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30-May-2020 12:35

While company compounds facilitated the interaction between European traders and native Africans, the true center of European operations in Whydah were the various forts that existed along the coast near the town of Glewe.Owned by the Portuguese Crown, the French Company of the Indies, and the British Royal African Company, the forts were mainly used to store slaves and trading merchandise.Today the port city of Ouidah, in the far west of the former Popo Kingdom where most of the European slave traders lived and worked, bears the kingdom’s name.The area gives its name to the native whydah bird, and to pirate captain “Black Sam” Bellamy‘s Whydah Gally, a slave ship turned pirate ship, whose wreck has been explored in Massachusetts.Wives were isolated and protected by their husbands; fathers with more than two hundred children had been recorded.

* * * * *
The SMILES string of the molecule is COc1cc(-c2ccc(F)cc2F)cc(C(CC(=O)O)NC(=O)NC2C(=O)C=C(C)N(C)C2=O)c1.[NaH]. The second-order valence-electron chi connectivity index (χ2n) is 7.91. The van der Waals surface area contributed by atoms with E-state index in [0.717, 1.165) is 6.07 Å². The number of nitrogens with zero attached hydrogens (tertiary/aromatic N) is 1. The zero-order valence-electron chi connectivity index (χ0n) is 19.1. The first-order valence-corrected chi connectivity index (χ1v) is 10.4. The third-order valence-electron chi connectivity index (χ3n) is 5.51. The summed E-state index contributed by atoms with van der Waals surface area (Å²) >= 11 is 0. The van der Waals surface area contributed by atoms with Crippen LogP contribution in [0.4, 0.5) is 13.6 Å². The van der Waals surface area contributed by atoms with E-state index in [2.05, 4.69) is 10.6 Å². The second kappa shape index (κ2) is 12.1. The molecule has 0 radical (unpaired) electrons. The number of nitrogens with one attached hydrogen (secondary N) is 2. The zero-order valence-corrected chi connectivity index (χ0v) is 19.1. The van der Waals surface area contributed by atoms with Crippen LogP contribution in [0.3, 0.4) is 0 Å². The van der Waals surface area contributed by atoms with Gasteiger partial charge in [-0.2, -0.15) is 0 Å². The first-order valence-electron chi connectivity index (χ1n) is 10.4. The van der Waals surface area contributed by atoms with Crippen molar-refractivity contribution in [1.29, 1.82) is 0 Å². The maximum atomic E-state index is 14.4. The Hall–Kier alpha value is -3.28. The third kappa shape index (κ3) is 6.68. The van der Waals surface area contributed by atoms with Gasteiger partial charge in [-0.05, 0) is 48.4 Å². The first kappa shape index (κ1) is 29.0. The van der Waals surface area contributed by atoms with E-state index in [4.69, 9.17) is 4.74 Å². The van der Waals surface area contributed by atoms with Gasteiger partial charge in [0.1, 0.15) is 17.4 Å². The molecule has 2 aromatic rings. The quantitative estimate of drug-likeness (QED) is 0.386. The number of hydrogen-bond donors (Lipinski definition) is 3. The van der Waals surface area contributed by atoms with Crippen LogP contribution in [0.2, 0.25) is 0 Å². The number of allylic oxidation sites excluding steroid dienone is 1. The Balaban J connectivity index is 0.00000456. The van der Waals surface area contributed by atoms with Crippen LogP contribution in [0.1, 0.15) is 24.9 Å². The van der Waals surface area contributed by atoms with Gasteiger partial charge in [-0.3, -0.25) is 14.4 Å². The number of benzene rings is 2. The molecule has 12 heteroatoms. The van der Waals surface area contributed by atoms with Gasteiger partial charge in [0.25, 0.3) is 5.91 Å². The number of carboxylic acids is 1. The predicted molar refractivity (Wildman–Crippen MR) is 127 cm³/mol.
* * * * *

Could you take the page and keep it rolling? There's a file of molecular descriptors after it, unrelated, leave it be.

These were their roads by which they conquered other territories and spread their worldview.This incorporation of Whydah into Dahomey transformed the latter into a significant regional power.However, constant warfare with the Oyo Empire from 1728 to 1740 resulted in Dahomey becoming a tributary state of the Oyo.Battles were normally won by strength of numbers alone, with the weaker side fleeing.

With King Haffon’s rise to power in 1708, European trade companies had established a significant presence in Whydah and were in constant competition to win to King’s favor.

The first rulers listed in Genesis 4-6 lived in the Chad Basin during the late Holocene. At that time Lake Chad had an area of close to 200,000 miles.

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